Fertilizing St. Augustine - Knowledgebase Question

Hiton Head Island, SC
Question by tommullinax
June 28, 2007
You gave me some excellent advice regarding the use of Nitrogen on the Lawn. Thanks for the advice. It looks great. Now my follow-up question is the need of, the time of application, and the name of an insecticide to use on that lawn. I've been told to use a generic insecticide in the Fall. I see lots of ants. We also all have lots of Palmetto bugs during this time of the year. Is there anything I should put on a St. Augestine lawn this time of the year?
Thanks again.

Answer from NGA
June 28, 2007


Glad we've been able to help! You're welcome to stop by anytime. Here's the schedule for feeding your St. Augustine lawn:

ST. Augustine Grass: 4-5 Total pounds of Nitrogen per thousand square feet, per year.

Late February-Early March - apply a simple 15-5-10 for an early green-up. Most companies that make slow-release fertilizers also make a mixed release 15-5-10 that provides for a quick two-week green up as well as a coating that delays release.

Late March-Early April - apply slow-release 3-1-2 ratio fertilizers. with 3% iron and 10% sulfur. The iron will help keep the lawn green, with the coming rains. The sulfur will help buffer the pH as well as slow the release of the product. Sulfur is also a great natural fungicide. (recommended formulations 19-5-9, 19-4-10, 18-4-6, 15-5-10.)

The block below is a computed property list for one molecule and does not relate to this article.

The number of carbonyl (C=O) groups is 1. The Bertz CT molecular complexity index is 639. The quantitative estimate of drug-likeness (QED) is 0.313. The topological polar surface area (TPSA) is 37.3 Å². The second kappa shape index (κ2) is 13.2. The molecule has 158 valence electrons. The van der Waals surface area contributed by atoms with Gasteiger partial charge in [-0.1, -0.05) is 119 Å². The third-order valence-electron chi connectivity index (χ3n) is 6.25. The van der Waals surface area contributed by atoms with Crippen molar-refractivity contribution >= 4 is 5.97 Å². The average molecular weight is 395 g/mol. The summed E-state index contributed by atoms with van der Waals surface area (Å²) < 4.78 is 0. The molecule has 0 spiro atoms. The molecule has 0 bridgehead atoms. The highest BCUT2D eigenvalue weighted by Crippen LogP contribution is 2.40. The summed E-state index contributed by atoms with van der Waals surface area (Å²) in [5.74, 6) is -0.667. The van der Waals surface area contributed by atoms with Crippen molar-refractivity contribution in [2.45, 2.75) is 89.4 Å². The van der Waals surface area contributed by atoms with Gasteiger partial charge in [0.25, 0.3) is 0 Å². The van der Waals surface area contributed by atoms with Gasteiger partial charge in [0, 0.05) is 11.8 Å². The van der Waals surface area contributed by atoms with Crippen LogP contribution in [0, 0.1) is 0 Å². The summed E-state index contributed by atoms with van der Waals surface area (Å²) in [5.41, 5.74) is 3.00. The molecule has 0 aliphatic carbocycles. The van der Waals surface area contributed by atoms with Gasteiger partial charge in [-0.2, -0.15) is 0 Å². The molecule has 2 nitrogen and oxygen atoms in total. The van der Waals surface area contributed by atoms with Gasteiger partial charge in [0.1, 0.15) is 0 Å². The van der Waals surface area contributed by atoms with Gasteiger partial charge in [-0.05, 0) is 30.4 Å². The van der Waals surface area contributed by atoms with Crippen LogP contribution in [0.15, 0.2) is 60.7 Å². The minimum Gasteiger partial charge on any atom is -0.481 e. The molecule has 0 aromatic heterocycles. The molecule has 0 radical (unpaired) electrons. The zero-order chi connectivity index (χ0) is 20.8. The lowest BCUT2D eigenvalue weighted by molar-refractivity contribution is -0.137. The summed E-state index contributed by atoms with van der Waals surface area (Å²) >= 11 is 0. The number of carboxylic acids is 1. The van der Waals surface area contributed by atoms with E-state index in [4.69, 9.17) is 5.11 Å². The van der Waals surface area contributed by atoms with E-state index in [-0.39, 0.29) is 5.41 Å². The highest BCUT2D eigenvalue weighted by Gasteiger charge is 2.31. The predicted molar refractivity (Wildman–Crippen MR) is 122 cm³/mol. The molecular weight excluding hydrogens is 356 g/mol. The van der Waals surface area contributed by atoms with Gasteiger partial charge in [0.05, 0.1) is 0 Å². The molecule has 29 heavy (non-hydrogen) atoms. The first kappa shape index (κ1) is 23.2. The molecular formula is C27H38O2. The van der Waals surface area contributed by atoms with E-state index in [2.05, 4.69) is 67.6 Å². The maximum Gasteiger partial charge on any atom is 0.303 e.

Late June-Early July - Again apply slow-release 3-1-2 ratio fertilizers, with 3% iron and 10% sulfur. (recommended formulations 19-5-9, 19-4-10, 18-4-6, 15-5-10.)

June-September - if turfgrass looks yellow (chlorosis) or necrotic, use an application of either granular or liquid iron. Once a year should be enough. Iron needs Nitrogen to work. You can use a fall fertilizer. Look for a 5-0-15 ratio with 10% Iron and 20% sulfur. The Low levels of nitrogen will not encourage fungal issues like brown patch, while the sulfur will buffer the pH and help strengthen the lawn against fungal issues.

October-November - apply winterizer formula high in phosphorus for winter hardiness. Phosphorus helps develop strong root systems. Ratios vary, but make sure they are "winter" or "fall" formulas designed for southern grasses.
(examples: 18-6-12, 8-12-16, 10-5-14) Will make lawns winter-hardy.

You can use carbaryl (Sevin) to control most lawn pests. Be sure to apply in amounts as listed on the label.

Best wishes with your lawn!

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